The outpouring of solidarity for Ukrainian refugees has not been limited to the larger cities. The rural world, through the commitment of non-profit associations and private citizens, has been acting to welcome these refugees. Jordan Pinel, geography researcher at the Migrinter Laboratory at the University of Poitiers interviewed these families who are often new to hosting refugees.
Why should we take special interest in accepting Ukrainian refugees in rural areas? Are the concerns or types of commitment different there?
When it comes to welcoming migrants, a lot is going on in the larger cities. But in recent years, initiatives have been developing in rural areas to help refugees. The Ukrainian crisis has accelerated this trend..
The main difficulty in welcoming refugees in rural areas is the refugees’ lack of autonomy. Without accessible public transport, it is up to the host family to make local travel arrangements. The Ukrainians who fled their country did so as a family, often with elderly people. Schooling of children, doing administrative tasks, visiting the doctor – when new patients are accepted – or even just going shopping, are all situations that require host families to get involved. In one of my interviews, a couple told me that one of the elderly Ukrainians they had taken in had undergone knee surgery, which required dozens of round trips to see doctors and physical therapists. Most host families speak about their heavy mental strain that can be made worse when they end up hosting refugees longer than anticipated.
You have described the surge of solidarity that has swept through some communities, but, at the same time, you indicate that this may tapering off. How is it now? Is community engagement sustainable?
The Ukrainian crisis sparked a vast outpouring of solidarity, backed up by public authorities and extensively covered by the media. Various initiatives created a real snowball effect. In a village of 600 inhabitants, three families took in Ukrainian refugees. There was only one host family at the start. And then, once it received everyone’s support, the town hall issued a call for goodwill. A WhatsApp group was created. The town hall took action. Other host family candidates applied, supported in turn by their neighbours.
The commitment of host families has surely been made easier due the geographical proximity of the refugees and their cultural ties. Most of the families I interviewed were new to hosting refugees. Aside from a few exceptions, the shared living arrangements with the refugees did not last longer than six months. Many families were relieved when the hosting experience was over, once the Ukrainian families had found long-term accommodation or had left to return to their country. During the interviews, they appeared noticeably relieved. The surge of solidarity was a reaction to an emergency. But hosting and, ultimately, caring for a family for several months without any meaningful support is significantly more demanding than accepting an asylum seeker within the framework of a non-profit association or a migrant relief organisation.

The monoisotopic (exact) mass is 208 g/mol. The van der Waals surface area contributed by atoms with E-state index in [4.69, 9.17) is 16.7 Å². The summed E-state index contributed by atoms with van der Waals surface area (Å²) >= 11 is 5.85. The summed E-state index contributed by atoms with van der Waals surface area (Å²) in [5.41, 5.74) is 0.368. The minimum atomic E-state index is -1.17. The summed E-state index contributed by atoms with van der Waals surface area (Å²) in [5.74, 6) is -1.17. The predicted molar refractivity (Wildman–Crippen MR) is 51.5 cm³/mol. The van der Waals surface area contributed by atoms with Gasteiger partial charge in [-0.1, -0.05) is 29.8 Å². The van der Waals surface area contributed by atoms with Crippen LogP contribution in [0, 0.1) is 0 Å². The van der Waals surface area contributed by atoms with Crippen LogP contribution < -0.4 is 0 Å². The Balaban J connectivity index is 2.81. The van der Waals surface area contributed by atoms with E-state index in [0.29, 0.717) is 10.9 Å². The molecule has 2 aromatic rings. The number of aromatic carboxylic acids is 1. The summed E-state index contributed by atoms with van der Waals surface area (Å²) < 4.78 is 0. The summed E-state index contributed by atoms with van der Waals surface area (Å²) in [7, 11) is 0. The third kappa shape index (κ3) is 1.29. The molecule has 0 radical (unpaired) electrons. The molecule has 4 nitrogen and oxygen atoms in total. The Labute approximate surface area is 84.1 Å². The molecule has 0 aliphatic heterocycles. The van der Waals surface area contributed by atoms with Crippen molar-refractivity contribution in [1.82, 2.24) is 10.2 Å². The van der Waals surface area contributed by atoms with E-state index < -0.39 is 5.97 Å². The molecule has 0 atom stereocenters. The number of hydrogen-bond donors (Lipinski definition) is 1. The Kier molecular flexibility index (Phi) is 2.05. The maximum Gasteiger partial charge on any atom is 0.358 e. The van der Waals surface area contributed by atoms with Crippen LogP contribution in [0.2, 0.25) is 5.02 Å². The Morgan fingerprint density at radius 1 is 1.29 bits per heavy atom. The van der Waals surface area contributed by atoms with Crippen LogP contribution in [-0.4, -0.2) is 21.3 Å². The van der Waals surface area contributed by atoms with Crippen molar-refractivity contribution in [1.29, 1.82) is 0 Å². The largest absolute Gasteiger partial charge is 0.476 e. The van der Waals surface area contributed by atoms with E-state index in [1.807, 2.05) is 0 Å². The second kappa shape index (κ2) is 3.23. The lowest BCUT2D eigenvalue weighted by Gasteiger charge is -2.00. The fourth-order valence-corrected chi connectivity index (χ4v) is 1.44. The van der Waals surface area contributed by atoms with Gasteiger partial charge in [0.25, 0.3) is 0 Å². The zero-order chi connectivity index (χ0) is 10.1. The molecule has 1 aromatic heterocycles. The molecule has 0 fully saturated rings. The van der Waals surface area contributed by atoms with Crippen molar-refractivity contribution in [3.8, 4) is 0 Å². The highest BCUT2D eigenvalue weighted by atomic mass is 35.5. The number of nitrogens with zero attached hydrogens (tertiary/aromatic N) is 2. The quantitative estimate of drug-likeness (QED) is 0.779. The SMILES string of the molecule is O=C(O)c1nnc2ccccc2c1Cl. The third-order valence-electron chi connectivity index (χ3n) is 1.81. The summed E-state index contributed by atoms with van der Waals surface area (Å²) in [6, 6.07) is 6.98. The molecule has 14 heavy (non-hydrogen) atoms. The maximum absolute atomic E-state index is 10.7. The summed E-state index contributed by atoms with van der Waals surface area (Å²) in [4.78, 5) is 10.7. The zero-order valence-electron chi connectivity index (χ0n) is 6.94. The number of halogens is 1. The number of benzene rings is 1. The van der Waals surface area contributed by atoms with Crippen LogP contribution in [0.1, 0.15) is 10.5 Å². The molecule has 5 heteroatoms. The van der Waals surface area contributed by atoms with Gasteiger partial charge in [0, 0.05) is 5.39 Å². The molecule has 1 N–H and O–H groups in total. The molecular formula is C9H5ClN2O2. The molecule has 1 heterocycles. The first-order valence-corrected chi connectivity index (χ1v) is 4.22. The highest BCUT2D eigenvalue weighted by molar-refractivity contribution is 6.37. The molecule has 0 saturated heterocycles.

Couldn’t the new host families rely on relief agencies that already provide aid to people in need?
The difference between the types of services offered to Ukrainian refugees and to other refugees has cut out non-profit associations and collectivities. Ukrainians enjoy many advantages: freedom to work and move around, automatic issuance of legal papers, easier access to housing, education for children, etc. So, the usual issues that associations resolve for asylum seekers are thus already settled, but associations have not found answers to the other issues that are specific to Ukrainian refugees. In the area where I carried out my study, Audacia was the association that was chosen by the government in response to a call for bids to assist and support Ukrainian refugees. We can therefore say that the reception of Ukrainian refugees was essentially accomplished through a parallel system with little or no reliance on existing organisational networks.
What inference do you make from the solidarity movement that emerged in the rural world? What was the upshot?
The reception of Ukrainian refugees was initially built on a strong desire for their social integration: access to the labour market, educational opportunities, language learning, etc. But, in the end, many left the country, and few actually learned French. Perhaps it was because they intended to stay only temporarily, or perhaps it was because the arrangements were ill-adapted to non-French-speakers. But there were also great stories, including two full-time jobs in agriculture and another in architecture.
Despite the challenges the host families had to deal with, the experience was positive for the community. According to research, the acceptance of foreigners in rural areas has a real stimulating effect, especially because it is likely to attract agricultural labour and helps keep schools open. Here, we can add that the solidarity movement has revealed and even nourished the vitality of the rural world and its capacity for collective action.
Top photo: @Nicole Robicheau / IFRC